Go outside the library. Look around you. In Australia, the door to the Channel 9 commentary box is marked "Former Top-Level Players Only". In England, former top-level credentials are a prerequisite for the chief cricket correspondent's gig on all four of the big, quality weekday papers. For Wisden to now sail the same way after a century and a half feels just a little bit apocalyptic, like the last lick of paint on the walls of an exclusive club, a widening of the gulf between cricket's audience and performers, a narrowing of the separation of powers, a final handing over of custodianship of the game to former top-level players. Is it time to get worried?

It was a particularly crafty top-level player who once tried to cut down a particularly skilful one by ordering bouncers at his neck and close-in fielders around his toes. Top-level players gained psychological edges over other top-level players by quipping that they'd slept with their wives and fathered their two-headed offspring. Cliques of top-level players made those who read books, or liked to dance, or didn't drink beer, or showed their emotions, feel unwelcome. Top-level players from all over couldn't decide whether or not to tour a country whose cricket administration had been wrecked by a ruinous African kleptocracy, so went anyway. Today's top-level players say they'd choose fast money over Test cricket.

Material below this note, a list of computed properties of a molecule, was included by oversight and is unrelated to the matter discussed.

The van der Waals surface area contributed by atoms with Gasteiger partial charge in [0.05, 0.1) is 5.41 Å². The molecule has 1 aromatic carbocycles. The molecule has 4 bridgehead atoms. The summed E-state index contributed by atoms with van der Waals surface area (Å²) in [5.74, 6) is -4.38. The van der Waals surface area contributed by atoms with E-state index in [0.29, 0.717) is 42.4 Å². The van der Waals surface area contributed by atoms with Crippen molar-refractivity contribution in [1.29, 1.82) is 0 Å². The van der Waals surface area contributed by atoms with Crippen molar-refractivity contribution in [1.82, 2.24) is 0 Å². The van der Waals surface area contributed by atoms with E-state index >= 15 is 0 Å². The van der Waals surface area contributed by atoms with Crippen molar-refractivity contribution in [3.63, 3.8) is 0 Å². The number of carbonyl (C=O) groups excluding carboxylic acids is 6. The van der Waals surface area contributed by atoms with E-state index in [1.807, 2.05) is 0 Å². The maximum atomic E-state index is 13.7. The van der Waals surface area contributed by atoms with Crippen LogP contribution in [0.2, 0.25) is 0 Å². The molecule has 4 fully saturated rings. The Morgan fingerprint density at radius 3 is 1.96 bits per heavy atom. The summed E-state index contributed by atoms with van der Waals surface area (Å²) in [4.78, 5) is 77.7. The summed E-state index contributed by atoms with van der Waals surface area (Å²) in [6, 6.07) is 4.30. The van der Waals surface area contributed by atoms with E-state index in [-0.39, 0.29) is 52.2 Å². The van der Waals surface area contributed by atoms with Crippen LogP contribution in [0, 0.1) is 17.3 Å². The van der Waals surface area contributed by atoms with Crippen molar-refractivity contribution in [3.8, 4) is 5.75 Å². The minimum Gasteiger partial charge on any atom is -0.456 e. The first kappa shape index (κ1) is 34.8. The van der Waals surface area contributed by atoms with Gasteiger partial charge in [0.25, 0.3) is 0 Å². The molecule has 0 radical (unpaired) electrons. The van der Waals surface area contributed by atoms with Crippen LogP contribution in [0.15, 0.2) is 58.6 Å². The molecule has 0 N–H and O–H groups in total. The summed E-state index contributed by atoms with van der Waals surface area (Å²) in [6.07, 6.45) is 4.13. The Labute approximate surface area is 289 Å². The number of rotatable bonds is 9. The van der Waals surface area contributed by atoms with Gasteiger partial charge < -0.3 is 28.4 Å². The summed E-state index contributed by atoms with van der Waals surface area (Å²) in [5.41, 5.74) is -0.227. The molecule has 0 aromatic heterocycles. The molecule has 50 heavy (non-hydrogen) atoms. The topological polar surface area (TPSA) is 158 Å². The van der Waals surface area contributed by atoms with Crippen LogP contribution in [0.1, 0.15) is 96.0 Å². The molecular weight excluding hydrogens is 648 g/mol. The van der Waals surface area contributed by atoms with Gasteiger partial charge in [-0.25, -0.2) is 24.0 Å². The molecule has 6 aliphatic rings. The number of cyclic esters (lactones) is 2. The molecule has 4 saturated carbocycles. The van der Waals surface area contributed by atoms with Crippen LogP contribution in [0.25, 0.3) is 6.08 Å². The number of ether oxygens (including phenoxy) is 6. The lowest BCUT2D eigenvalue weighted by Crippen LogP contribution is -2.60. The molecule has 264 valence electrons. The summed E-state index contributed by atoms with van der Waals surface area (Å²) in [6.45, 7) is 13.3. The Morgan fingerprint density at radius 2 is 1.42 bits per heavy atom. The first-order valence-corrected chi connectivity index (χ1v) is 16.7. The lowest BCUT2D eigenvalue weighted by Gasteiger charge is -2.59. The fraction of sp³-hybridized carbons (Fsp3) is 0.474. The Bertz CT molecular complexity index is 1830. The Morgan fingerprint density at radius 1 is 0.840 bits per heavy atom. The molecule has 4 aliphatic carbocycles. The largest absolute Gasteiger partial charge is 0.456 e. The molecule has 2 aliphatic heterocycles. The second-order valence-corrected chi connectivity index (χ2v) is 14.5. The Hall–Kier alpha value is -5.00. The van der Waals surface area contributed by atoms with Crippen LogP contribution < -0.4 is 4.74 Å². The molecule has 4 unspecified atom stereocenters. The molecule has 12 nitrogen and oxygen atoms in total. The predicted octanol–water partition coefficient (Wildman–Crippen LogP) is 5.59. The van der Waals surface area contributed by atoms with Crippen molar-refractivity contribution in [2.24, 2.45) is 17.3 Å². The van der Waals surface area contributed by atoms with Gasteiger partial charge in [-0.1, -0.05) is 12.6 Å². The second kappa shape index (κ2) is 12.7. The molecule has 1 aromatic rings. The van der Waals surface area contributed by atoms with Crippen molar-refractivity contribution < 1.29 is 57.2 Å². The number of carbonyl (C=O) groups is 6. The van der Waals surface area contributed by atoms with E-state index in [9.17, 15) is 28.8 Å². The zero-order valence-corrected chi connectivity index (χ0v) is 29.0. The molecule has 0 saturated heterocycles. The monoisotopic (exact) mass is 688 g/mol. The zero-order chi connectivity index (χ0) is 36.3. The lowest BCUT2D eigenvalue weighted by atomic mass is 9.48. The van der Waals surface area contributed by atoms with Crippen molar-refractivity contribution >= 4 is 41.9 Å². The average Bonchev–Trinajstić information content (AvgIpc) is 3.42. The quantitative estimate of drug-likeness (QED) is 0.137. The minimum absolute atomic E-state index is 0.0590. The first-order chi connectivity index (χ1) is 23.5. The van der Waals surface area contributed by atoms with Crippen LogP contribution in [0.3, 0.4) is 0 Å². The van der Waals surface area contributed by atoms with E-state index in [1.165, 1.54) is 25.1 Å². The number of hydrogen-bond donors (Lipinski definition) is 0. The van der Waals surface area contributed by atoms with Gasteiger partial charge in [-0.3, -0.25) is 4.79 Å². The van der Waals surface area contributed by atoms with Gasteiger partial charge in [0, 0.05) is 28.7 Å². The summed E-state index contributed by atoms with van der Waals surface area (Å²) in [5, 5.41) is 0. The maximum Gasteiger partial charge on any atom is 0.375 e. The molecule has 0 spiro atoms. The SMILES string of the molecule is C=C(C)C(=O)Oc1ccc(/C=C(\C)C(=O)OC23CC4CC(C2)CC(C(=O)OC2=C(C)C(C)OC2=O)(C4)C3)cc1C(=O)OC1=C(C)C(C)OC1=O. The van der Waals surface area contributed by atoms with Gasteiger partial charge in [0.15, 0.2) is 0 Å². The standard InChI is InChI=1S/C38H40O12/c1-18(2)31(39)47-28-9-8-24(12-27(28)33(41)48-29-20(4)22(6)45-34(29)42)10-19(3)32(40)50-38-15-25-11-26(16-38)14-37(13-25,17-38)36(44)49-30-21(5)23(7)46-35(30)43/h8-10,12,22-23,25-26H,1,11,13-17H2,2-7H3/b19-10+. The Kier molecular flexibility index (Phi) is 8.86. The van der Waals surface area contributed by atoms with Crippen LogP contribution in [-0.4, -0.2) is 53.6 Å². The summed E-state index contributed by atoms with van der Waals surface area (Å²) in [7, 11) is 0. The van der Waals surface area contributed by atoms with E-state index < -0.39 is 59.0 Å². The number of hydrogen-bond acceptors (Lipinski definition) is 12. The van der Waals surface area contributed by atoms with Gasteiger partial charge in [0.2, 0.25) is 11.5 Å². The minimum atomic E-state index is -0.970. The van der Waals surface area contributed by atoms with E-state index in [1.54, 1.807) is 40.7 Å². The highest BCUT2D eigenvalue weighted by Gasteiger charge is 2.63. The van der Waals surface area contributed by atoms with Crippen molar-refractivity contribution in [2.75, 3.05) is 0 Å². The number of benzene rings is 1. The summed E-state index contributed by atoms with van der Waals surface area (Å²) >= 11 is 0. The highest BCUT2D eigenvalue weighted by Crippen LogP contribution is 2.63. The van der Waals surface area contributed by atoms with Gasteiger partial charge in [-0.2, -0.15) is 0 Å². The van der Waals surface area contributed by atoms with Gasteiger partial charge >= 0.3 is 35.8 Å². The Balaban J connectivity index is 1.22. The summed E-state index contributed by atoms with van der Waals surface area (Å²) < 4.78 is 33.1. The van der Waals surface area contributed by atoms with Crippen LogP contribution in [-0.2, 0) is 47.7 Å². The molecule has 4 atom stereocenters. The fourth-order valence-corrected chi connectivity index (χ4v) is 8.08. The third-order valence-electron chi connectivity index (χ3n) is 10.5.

To be a top-level player must be quite something, for as long as that lasts. But once it's over, hitting hard or bowling fast begin to matter less than watching closely, thinking broadly, reading widely, writing freshly, caring deeply.

Christian Ryan is a writer based in Melbourne

Comments have now been closed for this article

  • SSRajan on August 21, 2008, 19:21 GMT

    What an article!! Can't the writer think of something better to write. If you do not like teh articles of those writers, then don't read it.. Simple. Those who like them will read it.

  • RoshanF on August 21, 2008, 5:21 GMT

    Jitterbug, you have missed the forest for the trees. Yes Sangakkara does write well (er, I did read a few articles initially as I had to since the papers are now full of active cricketer 'contributions' and not much else). But so did Hemingway, Ontdaatje etc. - only much better. No I'm not trying to compare Sangakkara with those luminaries - its just to make a point. We do not need sporting articles written just to be "read in high quality language". What we need are articles to present the game with a greater perspective. Active cricketers should not be involved in that art. It should left to the professionals or retired cricketers with writing flair such as Jack Fingleton, Robertson-Glasgow or more recently Peter Roebuck.